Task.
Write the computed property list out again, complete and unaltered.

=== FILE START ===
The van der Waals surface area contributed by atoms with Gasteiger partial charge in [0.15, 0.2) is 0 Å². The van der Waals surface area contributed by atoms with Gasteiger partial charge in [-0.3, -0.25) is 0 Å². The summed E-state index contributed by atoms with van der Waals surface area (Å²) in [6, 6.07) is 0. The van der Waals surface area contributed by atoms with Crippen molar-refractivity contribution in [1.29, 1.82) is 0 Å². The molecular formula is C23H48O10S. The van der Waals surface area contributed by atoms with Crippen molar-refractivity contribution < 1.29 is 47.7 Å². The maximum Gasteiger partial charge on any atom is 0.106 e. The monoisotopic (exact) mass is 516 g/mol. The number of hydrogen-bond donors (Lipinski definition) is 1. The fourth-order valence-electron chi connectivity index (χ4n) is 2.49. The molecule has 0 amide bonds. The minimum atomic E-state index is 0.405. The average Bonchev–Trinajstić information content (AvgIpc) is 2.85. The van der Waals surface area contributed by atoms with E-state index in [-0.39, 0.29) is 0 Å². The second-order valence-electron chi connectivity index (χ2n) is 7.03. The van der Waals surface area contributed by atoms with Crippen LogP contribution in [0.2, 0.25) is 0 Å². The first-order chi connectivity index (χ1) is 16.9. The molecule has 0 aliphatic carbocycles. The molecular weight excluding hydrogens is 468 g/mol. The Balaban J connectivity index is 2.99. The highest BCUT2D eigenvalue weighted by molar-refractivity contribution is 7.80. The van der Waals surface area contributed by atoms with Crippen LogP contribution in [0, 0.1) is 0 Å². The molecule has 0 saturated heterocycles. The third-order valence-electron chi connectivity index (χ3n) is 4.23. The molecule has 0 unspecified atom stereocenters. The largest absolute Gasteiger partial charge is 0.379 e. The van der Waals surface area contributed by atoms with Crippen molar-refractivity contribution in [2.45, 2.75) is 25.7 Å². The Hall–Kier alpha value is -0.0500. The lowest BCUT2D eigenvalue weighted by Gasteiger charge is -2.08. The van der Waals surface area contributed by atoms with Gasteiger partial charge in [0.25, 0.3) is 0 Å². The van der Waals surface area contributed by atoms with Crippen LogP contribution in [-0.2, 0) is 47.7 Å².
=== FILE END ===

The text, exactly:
The van der Waals surface area contributed by atoms with Gasteiger partial charge in [0.15, 0.2) is 0 Å². The van der Waals surface area contributed by atoms with Gasteiger partial charge in [-0.3, -0.25) is 0 Å². The summed E-state index contributed by atoms with van der Waals surface area (Å²) in [6, 6.07) is 0. The van der Waals surface area contributed by atoms with Crippen molar-refractivity contribution in [1.29, 1.82) is 0 Å². The molecular formula is C23H48O10S. The van der Waals surface area contributed by atoms with Crippen molar-refractivity contribution < 1.29 is 47.7 Å². The maximum Gasteiger partial charge on any atom is 0.106 e. The monoisotopic (exact) mass is 516 g/mol. The number of hydrogen-bond donors (Lipinski definition) is 1. The fourth-order valence-electron chi connectivity index (χ4n) is 2.49. The molecule has 0 amide bonds. The minimum atomic E-state index is 0.405. The average Bonchev–Trinajstić information content (AvgIpc) is 2.85. The van der Waals surface area contributed by atoms with E-state index in [-0.39, 0.29) is 0 Å². The second-order valence-electron chi connectivity index (χ2n) is 7.03. The van der Waals surface area contributed by atoms with Crippen LogP contribution in [0.2, 0.25) is 0 Å². The first-order chi connectivity index (χ1) is 16.9. The molecule has 0 aliphatic carbocycles. The molecular weight excluding hydrogens is 468 g/mol. The Balaban J connectivity index is 2.99. The highest BCUT2D eigenvalue weighted by molar-refractivity contribution is 7.80. The van der Waals surface area contributed by atoms with Crippen LogP contribution in [0, 0.1) is 0 Å². The molecule has 0 saturated heterocycles. The third-order valence-electron chi connectivity index (χ3n) is 4.23. The molecule has 0 unspecified atom stereocenters. The largest absolute Gasteiger partial charge is 0.379 e. The van der Waals surface area contributed by atoms with Crippen molar-refractivity contribution in [2.45, 2.75) is 25.7 Å². The Hall–Kier alpha value is -0.0500. The lowest BCUT2D eigenvalue weighted by Gasteiger charge is -2.08. The van der Waals surface area contributed by atoms with Gasteiger partial charge in [0.25, 0.3) is 0 Å². The van der Waals surface area contributed by atoms with Crippen LogP contribution in [-0.2, 0) is 47.7 Å².